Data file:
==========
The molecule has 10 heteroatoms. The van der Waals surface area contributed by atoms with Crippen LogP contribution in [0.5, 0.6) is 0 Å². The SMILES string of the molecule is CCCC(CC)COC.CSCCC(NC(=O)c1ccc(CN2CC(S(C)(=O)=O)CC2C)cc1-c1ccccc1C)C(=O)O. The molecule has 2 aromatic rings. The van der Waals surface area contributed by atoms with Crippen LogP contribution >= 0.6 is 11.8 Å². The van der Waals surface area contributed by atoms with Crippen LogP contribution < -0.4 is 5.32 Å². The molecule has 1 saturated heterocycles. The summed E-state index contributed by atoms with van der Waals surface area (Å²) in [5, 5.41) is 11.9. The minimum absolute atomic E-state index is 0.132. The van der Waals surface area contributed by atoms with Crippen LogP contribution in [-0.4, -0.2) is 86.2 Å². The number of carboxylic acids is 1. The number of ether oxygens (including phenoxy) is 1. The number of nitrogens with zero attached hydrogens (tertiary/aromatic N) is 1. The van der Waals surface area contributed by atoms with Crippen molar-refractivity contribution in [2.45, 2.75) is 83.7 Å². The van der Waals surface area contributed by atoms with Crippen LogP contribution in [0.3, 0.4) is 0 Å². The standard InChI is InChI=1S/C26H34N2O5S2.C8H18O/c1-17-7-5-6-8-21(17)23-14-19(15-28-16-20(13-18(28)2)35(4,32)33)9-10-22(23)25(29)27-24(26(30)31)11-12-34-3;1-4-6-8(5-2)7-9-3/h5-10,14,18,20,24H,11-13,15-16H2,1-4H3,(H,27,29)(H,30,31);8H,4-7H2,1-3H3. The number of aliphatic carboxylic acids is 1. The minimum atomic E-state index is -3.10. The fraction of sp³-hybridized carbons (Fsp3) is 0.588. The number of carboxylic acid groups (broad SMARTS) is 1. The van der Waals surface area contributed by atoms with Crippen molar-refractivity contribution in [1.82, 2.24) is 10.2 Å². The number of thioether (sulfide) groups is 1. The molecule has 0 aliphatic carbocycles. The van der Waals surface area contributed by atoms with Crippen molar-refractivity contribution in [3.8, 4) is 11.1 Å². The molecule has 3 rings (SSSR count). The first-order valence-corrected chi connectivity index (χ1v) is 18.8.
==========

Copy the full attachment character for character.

The molecule has 10 heteroatoms. The van der Waals surface area contributed by atoms with Crippen LogP contribution in [0.5, 0.6) is 0 Å². The SMILES string of the molecule is CCCC(CC)COC.CSCCC(NC(=O)c1ccc(CN2CC(S(C)(=O)=O)CC2C)cc1-c1ccccc1C)C(=O)O. The molecule has 2 aromatic rings. The van der Waals surface area contributed by atoms with Crippen LogP contribution >= 0.6 is 11.8 Å². The van der Waals surface area contributed by atoms with Crippen LogP contribution < -0.4 is 5.32 Å². The molecule has 1 saturated heterocycles. The summed E-state index contributed by atoms with van der Waals surface area (Å²) in [5, 5.41) is 11.9. The minimum absolute atomic E-state index is 0.132. The van der Waals surface area contributed by atoms with Crippen LogP contribution in [-0.4, -0.2) is 86.2 Å². The number of carboxylic acids is 1. The number of ether oxygens (including phenoxy) is 1. The number of nitrogens with zero attached hydrogens (tertiary/aromatic N) is 1. The van der Waals surface area contributed by atoms with Crippen molar-refractivity contribution in [2.45, 2.75) is 83.7 Å². The van der Waals surface area contributed by atoms with Crippen LogP contribution in [0.3, 0.4) is 0 Å². The standard InChI is InChI=1S/C26H34N2O5S2.C8H18O/c1-17-7-5-6-8-21(17)23-14-19(15-28-16-20(13-18(28)2)35(4,32)33)9-10-22(23)25(29)27-24(26(30)31)11-12-34-3;1-4-6-8(5-2)7-9-3/h5-10,14,18,20,24H,11-13,15-16H2,1-4H3,(H,27,29)(H,30,31);8H,4-7H2,1-3H3. The number of aliphatic carboxylic acids is 1. The minimum atomic E-state index is -3.10. The fraction of sp³-hybridized carbons (Fsp3) is 0.588. The number of carboxylic acid groups (broad SMARTS) is 1. The van der Waals surface area contributed by atoms with Crippen molar-refractivity contribution in [1.82, 2.24) is 10.2 Å². The number of thioether (sulfide) groups is 1. The molecule has 0 aliphatic carbocycles. The van der Waals surface area contributed by atoms with Crippen molar-refractivity contribution in [3.8, 4) is 11.1 Å². The molecule has 3 rings (SSSR count). The first-order valence-corrected chi connectivity index (χ1v) is 18.8.